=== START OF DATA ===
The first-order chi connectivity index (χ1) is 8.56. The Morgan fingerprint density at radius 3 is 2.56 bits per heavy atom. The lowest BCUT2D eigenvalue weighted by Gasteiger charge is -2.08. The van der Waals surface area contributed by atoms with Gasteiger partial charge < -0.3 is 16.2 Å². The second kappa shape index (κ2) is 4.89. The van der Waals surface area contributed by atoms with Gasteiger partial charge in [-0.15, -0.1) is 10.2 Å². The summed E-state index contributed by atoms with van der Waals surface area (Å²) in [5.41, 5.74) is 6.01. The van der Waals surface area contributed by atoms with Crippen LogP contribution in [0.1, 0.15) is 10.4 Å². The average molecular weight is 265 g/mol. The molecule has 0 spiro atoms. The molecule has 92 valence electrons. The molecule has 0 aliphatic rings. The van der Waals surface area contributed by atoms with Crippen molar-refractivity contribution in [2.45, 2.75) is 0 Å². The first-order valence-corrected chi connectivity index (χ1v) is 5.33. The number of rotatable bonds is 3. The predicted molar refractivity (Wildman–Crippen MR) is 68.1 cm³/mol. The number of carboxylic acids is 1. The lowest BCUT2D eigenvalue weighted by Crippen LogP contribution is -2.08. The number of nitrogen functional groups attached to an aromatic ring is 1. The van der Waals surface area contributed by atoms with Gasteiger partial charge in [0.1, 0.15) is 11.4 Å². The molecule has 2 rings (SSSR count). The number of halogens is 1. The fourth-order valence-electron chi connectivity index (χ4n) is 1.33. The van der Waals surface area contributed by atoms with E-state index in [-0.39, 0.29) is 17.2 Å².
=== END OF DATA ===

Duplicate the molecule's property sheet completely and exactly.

The first-order chi connectivity index (χ1) is 8.56. The Morgan fingerprint density at radius 3 is 2.56 bits per heavy atom. The lowest BCUT2D eigenvalue weighted by Gasteiger charge is -2.08. The van der Waals surface area contributed by atoms with Gasteiger partial charge < -0.3 is 16.2 Å². The second kappa shape index (κ2) is 4.89. The van der Waals surface area contributed by atoms with Gasteiger partial charge in [-0.15, -0.1) is 10.2 Å². The summed E-state index contributed by atoms with van der Waals surface area (Å²) in [5.41, 5.74) is 6.01. The van der Waals surface area contributed by atoms with Crippen LogP contribution in [0.1, 0.15) is 10.4 Å². The average molecular weight is 265 g/mol. The molecule has 0 spiro atoms. The molecule has 92 valence electrons. The molecule has 0 aliphatic rings. The van der Waals surface area contributed by atoms with Crippen molar-refractivity contribution in [2.45, 2.75) is 0 Å². The first-order valence-corrected chi connectivity index (χ1v) is 5.33. The number of rotatable bonds is 3. The predicted molar refractivity (Wildman–Crippen MR) is 68.1 cm³/mol. The number of carboxylic acids is 1. The lowest BCUT2D eigenvalue weighted by Crippen LogP contribution is -2.08. The number of nitrogen functional groups attached to an aromatic ring is 1. The van der Waals surface area contributed by atoms with Gasteiger partial charge in [0.1, 0.15) is 11.4 Å². The molecule has 2 rings (SSSR count). The number of halogens is 1. The fourth-order valence-electron chi connectivity index (χ4n) is 1.33. The van der Waals surface area contributed by atoms with E-state index in [-0.39, 0.29) is 17.2 Å².